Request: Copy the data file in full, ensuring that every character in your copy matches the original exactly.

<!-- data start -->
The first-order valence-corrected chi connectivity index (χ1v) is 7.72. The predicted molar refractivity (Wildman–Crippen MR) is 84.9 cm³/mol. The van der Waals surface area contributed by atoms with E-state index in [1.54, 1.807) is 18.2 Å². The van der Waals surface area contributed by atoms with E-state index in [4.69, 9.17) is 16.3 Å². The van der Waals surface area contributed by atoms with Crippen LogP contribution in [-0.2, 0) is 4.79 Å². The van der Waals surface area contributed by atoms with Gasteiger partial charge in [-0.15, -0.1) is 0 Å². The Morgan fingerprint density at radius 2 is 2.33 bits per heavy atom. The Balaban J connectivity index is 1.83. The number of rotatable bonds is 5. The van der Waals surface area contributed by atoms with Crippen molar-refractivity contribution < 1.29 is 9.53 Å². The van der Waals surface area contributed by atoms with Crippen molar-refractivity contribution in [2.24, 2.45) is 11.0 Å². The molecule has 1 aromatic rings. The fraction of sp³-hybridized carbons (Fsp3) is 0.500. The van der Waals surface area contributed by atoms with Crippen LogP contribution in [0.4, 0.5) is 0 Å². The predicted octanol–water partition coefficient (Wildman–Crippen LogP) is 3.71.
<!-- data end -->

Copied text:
The first-order valence-corrected chi connectivity index (χ1v) is 7.72. The predicted molar refractivity (Wildman–Crippen MR) is 84.9 cm³/mol. The van der Waals surface area contributed by atoms with E-state index in [1.54, 1.807) is 18.2 Å². The van der Waals surface area contributed by atoms with E-state index in [4.69, 9.17) is 16.3 Å². The van der Waals surface area contributed by atoms with Crippen LogP contribution in [-0.2, 0) is 4.79 Å². The van der Waals surface area contributed by atoms with Gasteiger partial charge in [-0.15, -0.1) is 0 Å². The Morgan fingerprint density at radius 2 is 2.33 bits per heavy atom. The Balaban J connectivity index is 1.83. The number of rotatable bonds is 5. The van der Waals surface area contributed by atoms with Crippen molar-refractivity contribution < 1.29 is 9.53 Å². The van der Waals surface area contributed by atoms with Crippen molar-refractivity contribution in [2.24, 2.45) is 11.0 Å². The molecule has 1 aromatic rings. The fraction of sp³-hybridized carbons (Fsp3) is 0.500. The van der Waals surface area contributed by atoms with Crippen LogP contribution in [0.4, 0.5) is 0 Å². The predicted octanol–water partition coefficient (Wildman–Crippen LogP) is 3.71.